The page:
Tips for Your New Teen Driver

Tips for Your New Teen Driver

There comes a time in every parent’s life where our once adolescent child is transitioning into a young adult. This transition can bring about new changes that are seemingly difficult, especially when it comes to adapting to your new teen driver.


Although this can be a difficult transition, there are many helpful tips that keep parents from worrying too much. With new technology and safer cars, many parents can rest assured that their new driver will behave while behind the wheel. For those who need a little extra reassurance, consider a few of these tips:


Safety First


Buckling your seat belt might seem like a given; however, this should always be reinforced when discussing driving with your young driver. Not only are seat belts a requirement by law, but they’ve also been proven to save lives. Try to practice what you preach, especially in front of your teen driver. If they see you making the seat belt a priority, they’re likely to follow your lead.


Know Your Route


Many young drivers are familiar with roads close to home; however, when experiencing the point of view from the driver’s seat, their perspective could change. Be sure to educate your teen on roads to commute. If your driver is traveling to new locations, be sure to have them navigate their route before getting behind the wheel. Helpful apps and navigation-maps are used by drivers of all ages.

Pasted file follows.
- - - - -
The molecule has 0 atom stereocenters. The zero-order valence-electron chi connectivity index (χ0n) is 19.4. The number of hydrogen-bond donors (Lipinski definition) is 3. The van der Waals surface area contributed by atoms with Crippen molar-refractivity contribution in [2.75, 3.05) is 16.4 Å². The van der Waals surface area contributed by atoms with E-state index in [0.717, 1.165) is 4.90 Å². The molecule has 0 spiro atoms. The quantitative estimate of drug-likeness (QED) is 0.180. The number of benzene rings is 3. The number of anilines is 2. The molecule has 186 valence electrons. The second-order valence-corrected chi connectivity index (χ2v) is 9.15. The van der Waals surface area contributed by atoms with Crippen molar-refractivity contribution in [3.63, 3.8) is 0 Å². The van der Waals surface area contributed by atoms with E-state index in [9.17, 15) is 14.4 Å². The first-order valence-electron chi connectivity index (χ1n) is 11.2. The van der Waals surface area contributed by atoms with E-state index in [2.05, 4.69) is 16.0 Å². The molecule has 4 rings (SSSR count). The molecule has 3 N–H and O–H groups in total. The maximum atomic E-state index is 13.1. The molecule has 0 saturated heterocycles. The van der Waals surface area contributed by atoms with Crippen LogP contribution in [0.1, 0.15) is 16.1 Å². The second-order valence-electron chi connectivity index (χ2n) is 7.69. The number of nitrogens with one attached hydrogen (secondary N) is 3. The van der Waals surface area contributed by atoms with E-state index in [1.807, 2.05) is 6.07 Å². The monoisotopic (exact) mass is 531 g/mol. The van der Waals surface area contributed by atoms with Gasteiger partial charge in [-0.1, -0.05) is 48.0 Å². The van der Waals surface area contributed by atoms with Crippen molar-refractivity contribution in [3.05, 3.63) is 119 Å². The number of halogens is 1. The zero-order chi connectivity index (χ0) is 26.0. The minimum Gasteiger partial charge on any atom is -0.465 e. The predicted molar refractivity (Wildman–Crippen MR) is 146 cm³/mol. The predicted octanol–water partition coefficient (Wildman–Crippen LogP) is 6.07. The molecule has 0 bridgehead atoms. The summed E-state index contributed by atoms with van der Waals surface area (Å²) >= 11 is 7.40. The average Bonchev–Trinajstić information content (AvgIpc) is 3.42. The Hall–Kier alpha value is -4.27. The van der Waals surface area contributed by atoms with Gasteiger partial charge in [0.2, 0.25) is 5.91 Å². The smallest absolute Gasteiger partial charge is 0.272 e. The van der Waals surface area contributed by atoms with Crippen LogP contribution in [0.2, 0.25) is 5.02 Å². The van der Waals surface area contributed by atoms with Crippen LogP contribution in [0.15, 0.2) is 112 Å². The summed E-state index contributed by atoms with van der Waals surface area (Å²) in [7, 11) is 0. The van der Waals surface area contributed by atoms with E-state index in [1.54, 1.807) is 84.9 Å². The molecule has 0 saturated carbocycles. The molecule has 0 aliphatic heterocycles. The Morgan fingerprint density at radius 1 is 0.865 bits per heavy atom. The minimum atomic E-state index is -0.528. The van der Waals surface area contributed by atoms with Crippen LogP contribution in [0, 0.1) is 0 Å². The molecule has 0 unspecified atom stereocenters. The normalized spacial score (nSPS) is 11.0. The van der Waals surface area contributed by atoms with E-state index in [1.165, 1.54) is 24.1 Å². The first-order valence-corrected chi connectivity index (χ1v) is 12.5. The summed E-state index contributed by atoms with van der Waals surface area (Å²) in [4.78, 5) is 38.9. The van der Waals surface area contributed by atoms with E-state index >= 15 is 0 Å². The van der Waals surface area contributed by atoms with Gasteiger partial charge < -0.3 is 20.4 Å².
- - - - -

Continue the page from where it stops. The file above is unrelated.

It’s also helpful for parents to have an understanding as to where their driver will be commuting. If ever in the event they have car trouble, they can quickly locate their driver to assist.


Establish Rules


Even though your teen driver has passed the state licensing process, it doesn’t necessarily mean they’ve passed the rules to be established by their parents. Consider rules that can be put into effect that would alleviate issues during your driver’s commute. Consider rules such as:


  • Don’t drink and drive.
  • Abide by a reasonable curfew.
  • Limit passenger capacity and introduce those passengers to your parents before offering to drive them around.
  • Stay within a specific radius of home.


Although every household has rules that will vary it’s important to consider what will work for you and your child.


Consider the Vehicle


Many parents want to ensure their young driver is in good hands; however, they don’t necessarily want to fork out the money to buy a new car. Before sending your teen off in the family car that you use on an everyday basis, consider reading safety ratings on an inexpensive vehicle that won’t break the bank and provides a piece of mind.


There are many things to consider when your child gets behind the wheel of a car. Be sure to always demonstrate safe driving skills so that you know that you’ve set a good example of how to put safety first. These tips are a sure start to the transition of your teen driver and to provide you with a piece of mind.

Categories: Teen

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